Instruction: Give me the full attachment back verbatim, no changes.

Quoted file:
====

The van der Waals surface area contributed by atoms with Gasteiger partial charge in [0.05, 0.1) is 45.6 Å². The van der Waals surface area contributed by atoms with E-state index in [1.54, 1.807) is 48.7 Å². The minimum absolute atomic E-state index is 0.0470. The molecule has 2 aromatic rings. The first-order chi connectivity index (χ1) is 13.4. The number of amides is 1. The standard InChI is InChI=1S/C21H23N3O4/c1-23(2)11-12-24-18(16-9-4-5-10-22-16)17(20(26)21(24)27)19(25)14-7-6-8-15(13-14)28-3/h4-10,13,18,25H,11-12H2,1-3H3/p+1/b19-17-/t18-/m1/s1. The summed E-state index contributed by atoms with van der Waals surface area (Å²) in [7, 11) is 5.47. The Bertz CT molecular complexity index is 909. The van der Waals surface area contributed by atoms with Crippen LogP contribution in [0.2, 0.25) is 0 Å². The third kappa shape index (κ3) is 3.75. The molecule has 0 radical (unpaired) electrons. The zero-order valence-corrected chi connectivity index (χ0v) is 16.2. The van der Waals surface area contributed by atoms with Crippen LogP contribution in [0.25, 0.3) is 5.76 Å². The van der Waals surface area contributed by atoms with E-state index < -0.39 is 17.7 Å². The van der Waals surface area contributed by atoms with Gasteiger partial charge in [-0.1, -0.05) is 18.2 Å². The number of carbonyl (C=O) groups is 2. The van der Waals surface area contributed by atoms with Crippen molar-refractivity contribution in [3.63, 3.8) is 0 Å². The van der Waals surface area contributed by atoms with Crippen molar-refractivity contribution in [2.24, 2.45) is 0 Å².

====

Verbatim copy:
The van der Waals surface area contributed by atoms with Gasteiger partial charge in [0.05, 0.1) is 45.6 Å². The van der Waals surface area contributed by atoms with E-state index in [1.54, 1.807) is 48.7 Å². The minimum absolute atomic E-state index is 0.0470. The molecule has 2 aromatic rings. The first-order chi connectivity index (χ1) is 13.4. The number of amides is 1. The standard InChI is InChI=1S/C21H23N3O4/c1-23(2)11-12-24-18(16-9-4-5-10-22-16)17(20(26)21(24)27)19(25)14-7-6-8-15(13-14)28-3/h4-10,13,18,25H,11-12H2,1-3H3/p+1/b19-17-/t18-/m1/s1. The summed E-state index contributed by atoms with van der Waals surface area (Å²) in [7, 11) is 5.47. The Bertz CT molecular complexity index is 909. The van der Waals surface area contributed by atoms with Crippen LogP contribution in [0.2, 0.25) is 0 Å². The third kappa shape index (κ3) is 3.75. The molecule has 0 radical (unpaired) electrons. The zero-order valence-corrected chi connectivity index (χ0v) is 16.2. The van der Waals surface area contributed by atoms with Crippen LogP contribution in [0.25, 0.3) is 5.76 Å². The van der Waals surface area contributed by atoms with E-state index < -0.39 is 17.7 Å². The van der Waals surface area contributed by atoms with Gasteiger partial charge in [-0.1, -0.05) is 18.2 Å². The number of carbonyl (C=O) groups is 2. The van der Waals surface area contributed by atoms with Crippen molar-refractivity contribution in [3.63, 3.8) is 0 Å². The van der Waals surface area contributed by atoms with Crippen molar-refractivity contribution in [2.24, 2.45) is 0 Å².